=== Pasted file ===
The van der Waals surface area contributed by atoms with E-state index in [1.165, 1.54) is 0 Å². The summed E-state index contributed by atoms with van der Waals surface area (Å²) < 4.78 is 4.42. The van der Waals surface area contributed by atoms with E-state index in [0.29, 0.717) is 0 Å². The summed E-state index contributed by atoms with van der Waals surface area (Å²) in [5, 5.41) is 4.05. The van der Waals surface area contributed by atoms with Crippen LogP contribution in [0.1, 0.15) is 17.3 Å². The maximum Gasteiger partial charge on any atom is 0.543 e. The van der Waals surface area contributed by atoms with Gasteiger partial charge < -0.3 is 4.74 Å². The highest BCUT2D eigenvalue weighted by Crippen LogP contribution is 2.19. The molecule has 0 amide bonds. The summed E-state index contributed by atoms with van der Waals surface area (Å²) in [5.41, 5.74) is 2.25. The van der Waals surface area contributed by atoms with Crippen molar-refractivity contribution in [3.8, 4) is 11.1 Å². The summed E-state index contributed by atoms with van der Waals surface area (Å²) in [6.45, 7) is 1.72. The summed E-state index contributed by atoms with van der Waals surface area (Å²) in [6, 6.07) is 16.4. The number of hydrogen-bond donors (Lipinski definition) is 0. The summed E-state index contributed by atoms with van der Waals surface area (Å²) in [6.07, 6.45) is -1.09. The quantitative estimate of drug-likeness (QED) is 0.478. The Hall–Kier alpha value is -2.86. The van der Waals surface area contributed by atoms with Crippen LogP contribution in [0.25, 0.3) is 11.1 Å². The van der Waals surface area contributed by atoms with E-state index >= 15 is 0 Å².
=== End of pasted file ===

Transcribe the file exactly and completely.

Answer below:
The van der Waals surface area contributed by atoms with E-state index in [1.165, 1.54) is 0 Å². The summed E-state index contributed by atoms with van der Waals surface area (Å²) < 4.78 is 4.42. The van der Waals surface area contributed by atoms with E-state index in [0.29, 0.717) is 0 Å². The summed E-state index contributed by atoms with van der Waals surface area (Å²) in [5, 5.41) is 4.05. The van der Waals surface area contributed by atoms with Crippen LogP contribution in [0.1, 0.15) is 17.3 Å². The maximum Gasteiger partial charge on any atom is 0.543 e. The van der Waals surface area contributed by atoms with Gasteiger partial charge < -0.3 is 4.74 Å². The highest BCUT2D eigenvalue weighted by Crippen LogP contribution is 2.19. The molecule has 0 amide bonds. The summed E-state index contributed by atoms with van der Waals surface area (Å²) in [5.41, 5.74) is 2.25. The van der Waals surface area contributed by atoms with Crippen molar-refractivity contribution in [3.8, 4) is 11.1 Å². The summed E-state index contributed by atoms with van der Waals surface area (Å²) in [6.45, 7) is 1.72. The summed E-state index contributed by atoms with van der Waals surface area (Å²) in [6, 6.07) is 16.4. The number of hydrogen-bond donors (Lipinski definition) is 0. The summed E-state index contributed by atoms with van der Waals surface area (Å²) in [6.07, 6.45) is -1.09. The quantitative estimate of drug-likeness (QED) is 0.478. The Hall–Kier alpha value is -2.86. The van der Waals surface area contributed by atoms with Crippen LogP contribution in [0.25, 0.3) is 11.1 Å². The van der Waals surface area contributed by atoms with E-state index >= 15 is 0 Å².